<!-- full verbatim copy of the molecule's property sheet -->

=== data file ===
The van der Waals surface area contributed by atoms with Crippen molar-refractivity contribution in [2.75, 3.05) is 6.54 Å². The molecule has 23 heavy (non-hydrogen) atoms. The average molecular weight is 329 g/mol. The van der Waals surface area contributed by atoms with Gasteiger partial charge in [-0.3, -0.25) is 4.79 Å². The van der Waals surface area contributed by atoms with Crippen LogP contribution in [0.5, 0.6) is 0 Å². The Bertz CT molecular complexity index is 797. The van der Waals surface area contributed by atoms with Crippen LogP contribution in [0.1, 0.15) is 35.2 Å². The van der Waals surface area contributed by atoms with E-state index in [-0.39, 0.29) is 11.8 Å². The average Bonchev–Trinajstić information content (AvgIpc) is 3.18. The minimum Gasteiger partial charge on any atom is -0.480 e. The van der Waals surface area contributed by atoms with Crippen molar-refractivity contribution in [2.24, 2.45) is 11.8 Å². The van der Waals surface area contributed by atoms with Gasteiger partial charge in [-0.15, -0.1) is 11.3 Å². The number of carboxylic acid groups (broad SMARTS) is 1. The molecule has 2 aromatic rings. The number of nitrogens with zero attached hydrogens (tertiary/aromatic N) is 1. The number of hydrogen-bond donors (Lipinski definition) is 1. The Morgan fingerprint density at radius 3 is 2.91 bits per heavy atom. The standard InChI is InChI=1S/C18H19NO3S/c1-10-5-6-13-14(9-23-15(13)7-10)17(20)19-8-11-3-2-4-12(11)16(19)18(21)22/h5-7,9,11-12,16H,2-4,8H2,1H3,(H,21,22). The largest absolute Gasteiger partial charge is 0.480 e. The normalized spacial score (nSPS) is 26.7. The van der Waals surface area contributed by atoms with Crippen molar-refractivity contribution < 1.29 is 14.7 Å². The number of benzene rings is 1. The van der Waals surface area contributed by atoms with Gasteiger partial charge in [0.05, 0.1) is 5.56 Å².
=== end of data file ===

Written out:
The van der Waals surface area contributed by atoms with Crippen molar-refractivity contribution in [2.75, 3.05) is 6.54 Å². The molecule has 23 heavy (non-hydrogen) atoms. The average molecular weight is 329 g/mol. The van der Waals surface area contributed by atoms with Gasteiger partial charge in [-0.3, -0.25) is 4.79 Å². The van der Waals surface area contributed by atoms with Crippen LogP contribution in [0.5, 0.6) is 0 Å². The Bertz CT molecular complexity index is 797. The van der Waals surface area contributed by atoms with Crippen LogP contribution in [0.1, 0.15) is 35.2 Å². The van der Waals surface area contributed by atoms with E-state index in [-0.39, 0.29) is 11.8 Å². The average Bonchev–Trinajstić information content (AvgIpc) is 3.18. The minimum Gasteiger partial charge on any atom is -0.480 e. The van der Waals surface area contributed by atoms with Crippen molar-refractivity contribution in [2.24, 2.45) is 11.8 Å². The van der Waals surface area contributed by atoms with Gasteiger partial charge in [-0.15, -0.1) is 11.3 Å². The number of carboxylic acid groups (broad SMARTS) is 1. The molecule has 2 aromatic rings. The number of nitrogens with zero attached hydrogens (tertiary/aromatic N) is 1. The number of hydrogen-bond donors (Lipinski definition) is 1. The Morgan fingerprint density at radius 3 is 2.91 bits per heavy atom. The standard InChI is InChI=1S/C18H19NO3S/c1-10-5-6-13-14(9-23-15(13)7-10)17(20)19-8-11-3-2-4-12(11)16(19)18(21)22/h5-7,9,11-12,16H,2-4,8H2,1H3,(H,21,22). The largest absolute Gasteiger partial charge is 0.480 e. The normalized spacial score (nSPS) is 26.7. The van der Waals surface area contributed by atoms with Crippen molar-refractivity contribution < 1.29 is 14.7 Å². The number of benzene rings is 1. The van der Waals surface area contributed by atoms with Gasteiger partial charge in [0.05, 0.1) is 5.56 Å².